Uniswap To Allow Debit And Credit Cards

Decentralized exchange Uniswap has partnered with fintech company Moonpay to allow users to buy cryptocurrency on its web app using debit cards, credit cards and bank transfers. The bank transfer option is being rolled out for users in most US states, Brazil, the UK and the Single Euro Payments Area, also known as SEPA.

In the announcement made on December 20, Uniswap shared that its users will now be able to convert fiat to cryptocurrency on the mainnet of Ethereum, Polygon, Optimism and Artibrum within minutes.

Starting today, you can buy crypto on the Uniswap web app via credit/debit card or bank transfer at the best prices on web3 thanks to our partnership with @moonpay! https://t.co/YVyk8e6d2h

— Uniswap Labs (@Uniswap) December 20, 2022

According to Uniswap, decentralized exchanges (DEX) are a much safer option than centralized exchanges (CEX) due to their built-in user protection, self-custodial wallets, permissionless and immutable protocols, and a public ledger transparent

Initially, Uniswap will support Dai (DAI), Ether (ETH), USD Coin (USDC), Tether (USDT), Wrapped Bitcoin (wBTC) and Wrapped Ether (wETH), depending on the user’s region.

The company shared that the decentralized finance (DeFi) onboarding experience has been a major barrier to adoption as users find CEXs more convenient despite the associated risks. Uniswap hopes its latest launch will improve the onboarding process with its “no spread fees to USDC, the lowest processing fees in the market and instant access.”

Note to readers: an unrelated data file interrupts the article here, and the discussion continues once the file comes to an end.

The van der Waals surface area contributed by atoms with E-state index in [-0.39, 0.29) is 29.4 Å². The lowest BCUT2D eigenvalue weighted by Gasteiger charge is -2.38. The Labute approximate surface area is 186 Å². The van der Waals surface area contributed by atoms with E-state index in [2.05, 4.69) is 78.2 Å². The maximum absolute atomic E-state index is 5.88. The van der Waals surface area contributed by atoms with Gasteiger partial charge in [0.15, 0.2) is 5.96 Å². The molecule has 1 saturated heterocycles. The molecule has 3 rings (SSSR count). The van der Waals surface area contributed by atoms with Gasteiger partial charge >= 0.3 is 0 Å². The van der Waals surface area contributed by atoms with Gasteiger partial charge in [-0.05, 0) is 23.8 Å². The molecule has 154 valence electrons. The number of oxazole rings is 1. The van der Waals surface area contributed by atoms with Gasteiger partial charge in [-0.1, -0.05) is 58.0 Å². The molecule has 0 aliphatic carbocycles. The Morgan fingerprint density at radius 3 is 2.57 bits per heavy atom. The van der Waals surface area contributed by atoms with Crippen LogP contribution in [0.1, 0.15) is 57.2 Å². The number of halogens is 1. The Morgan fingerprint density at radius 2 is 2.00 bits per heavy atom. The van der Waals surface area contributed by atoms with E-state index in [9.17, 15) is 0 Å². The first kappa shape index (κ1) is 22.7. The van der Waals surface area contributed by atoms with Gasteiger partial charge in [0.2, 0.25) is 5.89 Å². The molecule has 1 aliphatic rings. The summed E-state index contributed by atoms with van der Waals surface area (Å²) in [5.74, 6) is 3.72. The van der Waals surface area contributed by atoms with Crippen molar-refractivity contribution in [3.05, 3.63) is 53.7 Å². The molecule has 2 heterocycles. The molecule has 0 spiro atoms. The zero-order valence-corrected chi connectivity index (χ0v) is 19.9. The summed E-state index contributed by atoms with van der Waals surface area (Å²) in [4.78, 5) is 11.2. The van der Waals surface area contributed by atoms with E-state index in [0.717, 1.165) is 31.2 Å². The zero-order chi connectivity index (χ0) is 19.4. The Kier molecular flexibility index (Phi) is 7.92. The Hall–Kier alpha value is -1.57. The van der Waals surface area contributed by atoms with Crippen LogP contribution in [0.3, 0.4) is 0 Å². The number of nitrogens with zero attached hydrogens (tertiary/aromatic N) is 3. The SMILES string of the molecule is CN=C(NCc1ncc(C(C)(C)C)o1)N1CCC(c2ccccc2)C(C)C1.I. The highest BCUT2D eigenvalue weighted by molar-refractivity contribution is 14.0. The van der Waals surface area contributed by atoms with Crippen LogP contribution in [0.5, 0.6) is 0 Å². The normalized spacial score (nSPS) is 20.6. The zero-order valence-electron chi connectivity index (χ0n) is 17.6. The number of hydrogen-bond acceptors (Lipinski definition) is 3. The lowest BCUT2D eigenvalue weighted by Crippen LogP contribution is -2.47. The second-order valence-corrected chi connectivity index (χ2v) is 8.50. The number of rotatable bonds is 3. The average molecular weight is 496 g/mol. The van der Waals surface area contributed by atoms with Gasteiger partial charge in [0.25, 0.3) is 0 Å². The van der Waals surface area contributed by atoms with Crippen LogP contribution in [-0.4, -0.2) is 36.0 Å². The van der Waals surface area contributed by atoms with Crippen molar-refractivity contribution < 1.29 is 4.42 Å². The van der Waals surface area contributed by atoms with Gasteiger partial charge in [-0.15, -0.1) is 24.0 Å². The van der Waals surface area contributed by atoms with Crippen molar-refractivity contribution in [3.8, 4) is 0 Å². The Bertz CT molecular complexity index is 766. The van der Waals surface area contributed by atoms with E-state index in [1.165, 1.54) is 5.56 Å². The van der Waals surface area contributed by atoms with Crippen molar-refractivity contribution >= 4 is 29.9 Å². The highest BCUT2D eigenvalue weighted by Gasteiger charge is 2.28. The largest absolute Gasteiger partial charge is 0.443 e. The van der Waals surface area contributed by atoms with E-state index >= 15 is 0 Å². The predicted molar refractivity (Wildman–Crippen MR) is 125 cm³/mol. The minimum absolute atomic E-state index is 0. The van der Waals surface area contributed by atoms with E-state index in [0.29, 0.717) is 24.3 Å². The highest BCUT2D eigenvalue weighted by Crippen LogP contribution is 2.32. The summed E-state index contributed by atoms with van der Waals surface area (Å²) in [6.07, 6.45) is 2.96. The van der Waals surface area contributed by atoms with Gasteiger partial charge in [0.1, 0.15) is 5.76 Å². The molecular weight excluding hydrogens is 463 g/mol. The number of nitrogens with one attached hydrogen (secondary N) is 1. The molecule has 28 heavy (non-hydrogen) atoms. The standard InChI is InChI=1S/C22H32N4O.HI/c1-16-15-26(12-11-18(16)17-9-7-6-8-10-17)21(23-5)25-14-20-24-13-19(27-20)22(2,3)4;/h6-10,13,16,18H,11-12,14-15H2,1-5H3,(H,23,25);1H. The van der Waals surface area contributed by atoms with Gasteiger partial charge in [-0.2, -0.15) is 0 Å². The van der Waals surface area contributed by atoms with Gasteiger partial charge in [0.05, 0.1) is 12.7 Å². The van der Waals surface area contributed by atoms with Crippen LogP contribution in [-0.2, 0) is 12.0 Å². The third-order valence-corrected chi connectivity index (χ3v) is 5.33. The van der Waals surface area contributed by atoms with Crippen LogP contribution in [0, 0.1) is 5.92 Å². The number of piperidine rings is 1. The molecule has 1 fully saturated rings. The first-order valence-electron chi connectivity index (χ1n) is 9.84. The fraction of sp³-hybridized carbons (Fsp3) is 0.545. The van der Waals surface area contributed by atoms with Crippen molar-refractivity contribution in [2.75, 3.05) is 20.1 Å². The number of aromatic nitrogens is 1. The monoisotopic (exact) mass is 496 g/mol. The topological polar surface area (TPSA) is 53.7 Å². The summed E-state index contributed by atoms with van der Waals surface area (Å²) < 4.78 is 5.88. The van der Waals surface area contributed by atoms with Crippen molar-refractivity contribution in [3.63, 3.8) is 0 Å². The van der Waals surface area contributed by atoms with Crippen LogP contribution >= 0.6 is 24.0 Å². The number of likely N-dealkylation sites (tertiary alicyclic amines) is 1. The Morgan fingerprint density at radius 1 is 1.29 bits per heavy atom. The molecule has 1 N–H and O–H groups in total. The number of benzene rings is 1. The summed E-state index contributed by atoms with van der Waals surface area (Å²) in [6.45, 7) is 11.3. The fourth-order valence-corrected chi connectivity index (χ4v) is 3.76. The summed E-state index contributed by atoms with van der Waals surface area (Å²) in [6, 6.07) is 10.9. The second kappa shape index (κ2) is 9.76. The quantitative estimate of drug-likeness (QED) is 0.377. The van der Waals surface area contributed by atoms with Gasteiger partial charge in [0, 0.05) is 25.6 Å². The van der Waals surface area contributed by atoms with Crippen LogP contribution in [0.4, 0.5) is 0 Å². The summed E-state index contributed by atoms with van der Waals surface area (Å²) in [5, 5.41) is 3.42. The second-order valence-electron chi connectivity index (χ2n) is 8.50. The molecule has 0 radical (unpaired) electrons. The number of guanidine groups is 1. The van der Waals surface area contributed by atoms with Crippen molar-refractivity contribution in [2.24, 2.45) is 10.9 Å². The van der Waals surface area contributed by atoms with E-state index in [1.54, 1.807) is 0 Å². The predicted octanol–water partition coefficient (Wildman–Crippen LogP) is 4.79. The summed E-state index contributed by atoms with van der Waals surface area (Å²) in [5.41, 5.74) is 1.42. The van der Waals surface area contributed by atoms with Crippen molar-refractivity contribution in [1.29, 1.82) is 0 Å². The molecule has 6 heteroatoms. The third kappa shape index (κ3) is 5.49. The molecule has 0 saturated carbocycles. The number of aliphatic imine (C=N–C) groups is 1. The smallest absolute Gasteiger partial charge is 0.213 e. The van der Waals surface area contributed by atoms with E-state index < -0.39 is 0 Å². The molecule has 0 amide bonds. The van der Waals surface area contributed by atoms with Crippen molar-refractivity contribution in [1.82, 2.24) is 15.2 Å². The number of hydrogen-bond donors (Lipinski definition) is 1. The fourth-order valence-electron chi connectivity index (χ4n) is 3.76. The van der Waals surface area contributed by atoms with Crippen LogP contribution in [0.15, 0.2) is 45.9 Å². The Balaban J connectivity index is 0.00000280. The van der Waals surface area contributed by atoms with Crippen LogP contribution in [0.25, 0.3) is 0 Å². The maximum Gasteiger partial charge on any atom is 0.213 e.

Related: Uniswap Launches NFT Market Aggregator

Uniswap’s announcement comes at a time when several centralized crypto platforms have collapsed, the latest being FTX.

Uniswap received backlash from some community members for updating its privacy policy to include the collection and storage of user data, which many felt went against the basic values ​​of cryptography.

The privacy policy, updated on November 17, revealed that the exchange will collect publicly available blockchain data, information about users’ devices, such as browser information and operating systems, as well as information about user interactions with their service providers.

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